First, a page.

"Don't worry about that," she said. "I'll worry about that when we get out. Now we have to conserve our oxygen until people come to rescue us."
* * *
When Sonjé spoke again, he had good news. He had unearthed a cache of Mott's apple juice. And a few cans of carrot, banana and grape juice.
"What did I tell you?" Magalie said.
"I'm starting to believe you," said Sonjé. "I think we are going to get out."
"Don't think that we are going out," Magalie said. "We are going out."
Magalie watched the hours slip by on her cell phone. Marc-Edwin broke the silence.
"Mommy, before I die I want to tell you that I love you."
"We're not going to die!" she said. "Have I ever lied to you?"
"If we get out…" Marc-Edwin said.
Magalie cut him off. "What?"
"When we get out," he said, "I have to go to school because tomorrow I have a math test."
"Mommy, now I understand what that mothering instinct is," said Carl-Edwin. "I will never forget what you did for us today. You just covered us with yourself. I hope that my wife will be like you."
* * *
The hours dragged by. Over the city of Port-au-Prince hung a cloud of concrete dust. As night started to fall, people wailed and chanted, prayers mixed with fears. Haitians worked through the night pulling friends and family—some alive, some dead—from the rubble. Magalie, insulated in the cave, had no idea if anyone was looking for them.
Sometime after 10 p.m., Magalie heard a noise from the woman trapped above her.
"Ask the lady above what's happening," she instructed Sonjé.
"She says they are working out there," he said. "She can hear people talking."
"Tell her to tell them that once they reach her, that there are five people under her."
Sonjé passed on the message.
A few minutes later, Magalie was getting antsy.
"Sonjé! Tell her again."
"I already did."
"You need to repeat it again so she doesn't forget."
Sonjé did as he was told.
At some point, Magalie couldn't hear the woman above her. She knew she had been rescued, but wasn't sure that the woman had given the rescuers the message. So she started screaming.
Sonjé started to scream. And somebody answered him.
"Tell them that we are here!" said Magalie.
"I am here!" Sonjé yelled.
"No. Not you. Us!" Magalie said.
For the next hour and a half, they heard the scratching. They knew the rescuers were digging and pounding with a small sledgehammer. They were putting the gravel in a red thermos, hauling it up and throwing it away.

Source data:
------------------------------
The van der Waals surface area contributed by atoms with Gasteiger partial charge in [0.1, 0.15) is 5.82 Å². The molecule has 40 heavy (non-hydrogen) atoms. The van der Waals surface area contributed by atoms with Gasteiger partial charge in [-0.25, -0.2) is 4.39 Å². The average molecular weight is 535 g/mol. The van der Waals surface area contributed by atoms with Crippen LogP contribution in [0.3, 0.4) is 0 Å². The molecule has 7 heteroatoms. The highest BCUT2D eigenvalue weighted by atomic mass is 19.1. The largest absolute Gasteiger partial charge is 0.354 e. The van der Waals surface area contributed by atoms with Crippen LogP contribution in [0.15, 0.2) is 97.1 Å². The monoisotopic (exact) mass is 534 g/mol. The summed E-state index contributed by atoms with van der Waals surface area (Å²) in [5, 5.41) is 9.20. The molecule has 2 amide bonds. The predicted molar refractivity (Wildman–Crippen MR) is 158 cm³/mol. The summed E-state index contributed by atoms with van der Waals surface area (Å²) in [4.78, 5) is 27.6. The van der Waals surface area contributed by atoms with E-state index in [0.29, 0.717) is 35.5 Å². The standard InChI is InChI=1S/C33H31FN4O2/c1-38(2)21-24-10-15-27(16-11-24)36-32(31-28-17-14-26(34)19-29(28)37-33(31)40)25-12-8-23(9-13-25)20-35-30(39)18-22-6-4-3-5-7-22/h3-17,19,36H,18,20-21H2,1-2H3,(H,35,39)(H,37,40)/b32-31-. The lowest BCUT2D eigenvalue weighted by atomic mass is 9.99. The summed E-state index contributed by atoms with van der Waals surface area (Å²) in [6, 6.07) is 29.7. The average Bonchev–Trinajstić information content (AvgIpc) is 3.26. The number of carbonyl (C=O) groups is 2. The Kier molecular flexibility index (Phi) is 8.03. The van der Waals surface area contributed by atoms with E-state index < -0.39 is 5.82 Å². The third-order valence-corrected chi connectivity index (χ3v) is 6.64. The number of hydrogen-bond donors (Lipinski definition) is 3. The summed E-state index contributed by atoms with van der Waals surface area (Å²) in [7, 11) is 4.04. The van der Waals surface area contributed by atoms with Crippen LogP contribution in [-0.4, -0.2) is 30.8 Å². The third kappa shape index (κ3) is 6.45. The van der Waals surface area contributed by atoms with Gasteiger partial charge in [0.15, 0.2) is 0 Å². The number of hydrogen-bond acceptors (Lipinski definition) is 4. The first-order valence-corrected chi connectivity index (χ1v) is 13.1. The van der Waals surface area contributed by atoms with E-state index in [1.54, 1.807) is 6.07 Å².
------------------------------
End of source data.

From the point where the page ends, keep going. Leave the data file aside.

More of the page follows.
An hour and a half after the woman had gotten out, a hand shot through the wall.
"Do you see my hand?" said a voice.
"Yes," Sonjé said. "I see your hand."
"Okay, wait there," said the voice. "We are working for you."
Sonjé and Fabrice were the first out. Then Magalie decided Carl-Edwin should go.
Then Marc-Edwin went.
Magalie was next. She felt around and managed to locate her red-rimmed Coco Chanel glasses. They were only slightly scratched. She tossed off her silver shoe (the other was knocked off in the chaos), and climbed out barefoot.
She emerged to find two Haitians digging rubble with their hands, not the rescue team she'd expected.
"Lady, I'm not the one taking you out," one of the young men told Magalie. "Jesus is the one taking you out."
"I know," Magalie told him. "But he's doing it through you. And I need to thank you."
* * *
The day following the quake, with her daughter Naïka safe and her house still standing, Magalie returned to work at Catholic Relief Services. She scoured the city for food for CRS' staff; she bought cell phones for them from a collapsed shop, the owner eager to sell them before they were looted.
As the days slid into weeks, Magalie, with a bandage on her head, helped manage CRS' warehouses as they welcomed food and supplies flooding into CRS from across the world.
She did anything, in fact, to occupy her mind so she wouldn't have to think about her time in the rubble.
"I don't want this to be the focal point of my life," she says.
But even now, she still thinks of the number of Haitians who didn't make it out of the Caribbean Market, the number of Haitians who were trapped for days and weeks in rubble, many of them never rescued.
Work at CRS, in some ways, has helped her cope. It occupies her mind, and crowds out the thoughts—the walls in the market coming at her, the brush with death—that used to haunt her. Thankfully, the thoughts are much less frequent now.
Today, she's in the CRS office, wearing the glasses she wore on the day of the quake, checking her iPhone and focusing on the mission at hand: helping Haiti's survivors.
Learn more about CRS' response to the earthquake in Haiti.
Lane Hartill is the western and central Africa regional information officer for Catholic Relief Services. He is based in Dakar, Senegal. Lane traveled to Haiti for CRS following the earthquake.